• Hey Joe, good to see you on here. Are there any other betas you're involved in? I'm going to do the Personal Finance one when it opens as well. Commented Jul 24, 2010 at 15:44
  • @Mike : I'm on webapps, and waiting for Physics, Astronomy, and Libraries. (but those are actually somewhat related to my work)
    – Joe
    Commented Jul 24, 2010 at 16:57

I agree that users should make every effort to warn other users against potentially dangerous activities but at the same time isn't this already mentioned in the TOS too?

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As an additional idea -- how about a tag that defines the experience required to complete the solution? I've seen this a number of times on how-to books and sites.


If you consider an answer to be bad for whatever reason, including an idea that it may be dangerous, you can downvote it or comment on the answer to state why it may be dangerous. I would recommend only commenting on non-obvious dangers. If the dangers in the method would be obvious to a reader, then pointing them out is more a rant than useful new information. If you see a non-obvious danger in the proposed solution, by all means comment on it.

Do not edit other people's answer in a way that changes their intent or expresses some editorial opinion of yours. That is expressly against SE rules.

The reality here is that most of the questions involve something that is potentially dangerous. Even a hammer is dangerous if used incorrectly. It is contrary to the spirit of the do-it-yourselfer to be going around like a nanny saying this is dangerous or that is dangerous like the OP is some little child.


What about a post notice on the top of the question (or answers)? Here's an example of one that's used on Politics.SE:

Controversial post banner

Mods can apply this banner when a question/answer has been flagged as a safety concern.

For DIY, the text could be something like this:

Warning: This post asks about doing something that requires a trained professional to complete in a safe manner. Do not follow advice given in answers unless you are a trained professional.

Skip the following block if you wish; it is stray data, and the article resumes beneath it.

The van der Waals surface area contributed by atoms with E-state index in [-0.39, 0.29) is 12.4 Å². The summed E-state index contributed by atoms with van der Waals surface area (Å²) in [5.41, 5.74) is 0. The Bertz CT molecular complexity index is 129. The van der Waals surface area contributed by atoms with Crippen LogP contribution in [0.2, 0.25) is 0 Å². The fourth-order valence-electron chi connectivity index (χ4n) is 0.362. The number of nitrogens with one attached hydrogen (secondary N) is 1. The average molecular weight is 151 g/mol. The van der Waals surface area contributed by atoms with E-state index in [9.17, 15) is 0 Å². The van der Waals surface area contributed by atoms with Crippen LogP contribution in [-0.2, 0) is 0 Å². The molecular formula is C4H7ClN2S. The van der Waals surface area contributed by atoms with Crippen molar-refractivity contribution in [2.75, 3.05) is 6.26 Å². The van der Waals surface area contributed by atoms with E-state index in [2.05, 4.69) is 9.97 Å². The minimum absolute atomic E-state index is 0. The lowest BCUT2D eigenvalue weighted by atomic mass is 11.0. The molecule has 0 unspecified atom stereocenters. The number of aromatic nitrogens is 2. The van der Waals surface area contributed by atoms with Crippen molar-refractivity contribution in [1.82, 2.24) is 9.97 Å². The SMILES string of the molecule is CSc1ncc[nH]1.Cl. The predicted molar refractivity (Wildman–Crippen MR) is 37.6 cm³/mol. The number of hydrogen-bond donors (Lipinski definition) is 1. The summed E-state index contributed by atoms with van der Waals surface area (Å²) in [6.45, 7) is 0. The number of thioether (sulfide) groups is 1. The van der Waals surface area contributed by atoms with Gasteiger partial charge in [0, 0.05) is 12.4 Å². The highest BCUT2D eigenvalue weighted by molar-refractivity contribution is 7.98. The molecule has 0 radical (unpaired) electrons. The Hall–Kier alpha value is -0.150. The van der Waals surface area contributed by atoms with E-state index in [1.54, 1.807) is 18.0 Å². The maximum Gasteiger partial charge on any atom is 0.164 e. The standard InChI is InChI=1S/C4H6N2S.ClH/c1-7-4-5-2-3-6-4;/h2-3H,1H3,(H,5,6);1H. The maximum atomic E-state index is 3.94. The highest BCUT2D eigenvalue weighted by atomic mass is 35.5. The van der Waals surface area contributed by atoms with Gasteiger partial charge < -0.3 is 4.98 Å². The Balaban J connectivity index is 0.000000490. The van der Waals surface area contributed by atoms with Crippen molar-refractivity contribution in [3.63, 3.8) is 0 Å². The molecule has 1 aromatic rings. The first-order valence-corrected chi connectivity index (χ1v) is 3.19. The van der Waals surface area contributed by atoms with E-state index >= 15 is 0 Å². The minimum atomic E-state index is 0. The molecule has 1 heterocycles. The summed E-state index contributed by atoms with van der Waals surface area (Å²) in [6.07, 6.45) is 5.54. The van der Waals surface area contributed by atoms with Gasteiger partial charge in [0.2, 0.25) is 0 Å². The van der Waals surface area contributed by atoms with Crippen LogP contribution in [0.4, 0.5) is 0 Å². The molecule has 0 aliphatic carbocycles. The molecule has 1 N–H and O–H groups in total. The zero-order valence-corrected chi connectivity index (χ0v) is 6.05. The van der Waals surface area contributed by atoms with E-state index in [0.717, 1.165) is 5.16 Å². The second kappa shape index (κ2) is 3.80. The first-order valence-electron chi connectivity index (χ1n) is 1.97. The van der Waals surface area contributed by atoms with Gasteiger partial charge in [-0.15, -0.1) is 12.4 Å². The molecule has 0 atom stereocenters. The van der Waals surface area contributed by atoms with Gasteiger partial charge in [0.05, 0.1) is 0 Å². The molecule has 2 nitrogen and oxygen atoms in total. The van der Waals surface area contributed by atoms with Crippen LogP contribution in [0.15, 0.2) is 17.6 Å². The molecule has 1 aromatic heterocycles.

I found this meta Q after seeing a number of answers on this question advising OP on how to bypass safety features.


There is a legal issue with this: is anyone liable if the person does follow an answer and it gets them hurt/killed? Is there an appropriate way to have a disclaimer to absolve responsibility?

At the least, we can have a tag 'dangerous'.

It would be nice to make anything tagged 'dangerous' have a large warning at the top of the page (or perhaps even require clicking through a disclaimer to see answers)..

'Dangerous' also means different things to different people.. for example, electrical work CAN be extremely dangerous to someone inexperienced (eg, not knowing how to properly check a wire is not live before cutting it), but that doesn't mean we should kill any questions that have to do with electricity/wiring. Removing a wall can also be dangerous, but again, it doesn't mean it shouldn't be attempted.

While I'd agree asbestos removal is at the far end of the spectrum and is likely dangerous to most people, going so far as to defining a policy of removing answers to 'dangerous' questions is a futile subjective exercise, IMHO.

  • 2
    The best solution here would be to not answer questions if you don't know the answer or can't provide a safe solution, a 10 point rep boost is not worth somebodies life.
    – Tester101
    Commented Jul 23, 2010 at 23:50
  • 1
    @Tester, problem is that some people are experts and because they're experts they forget that person who's not an expert in that field probably doesn't have the skills to do it safely. Commented Jul 24, 2010 at 22:07
  • 2
    @Farseeker: I don't think it will be that difficult for professionals to recognize an amateur question, they will just have to try and tailor their answers according to the posters skill level. obviously somebody asking "I just got a central air unit, how do I install it?" is not an expert, so an answer to them would be completely different than one provided to somebody asking a specific question with obvious knowledge of the job.
    – Tester101
    Commented Jul 26, 2010 at 11:55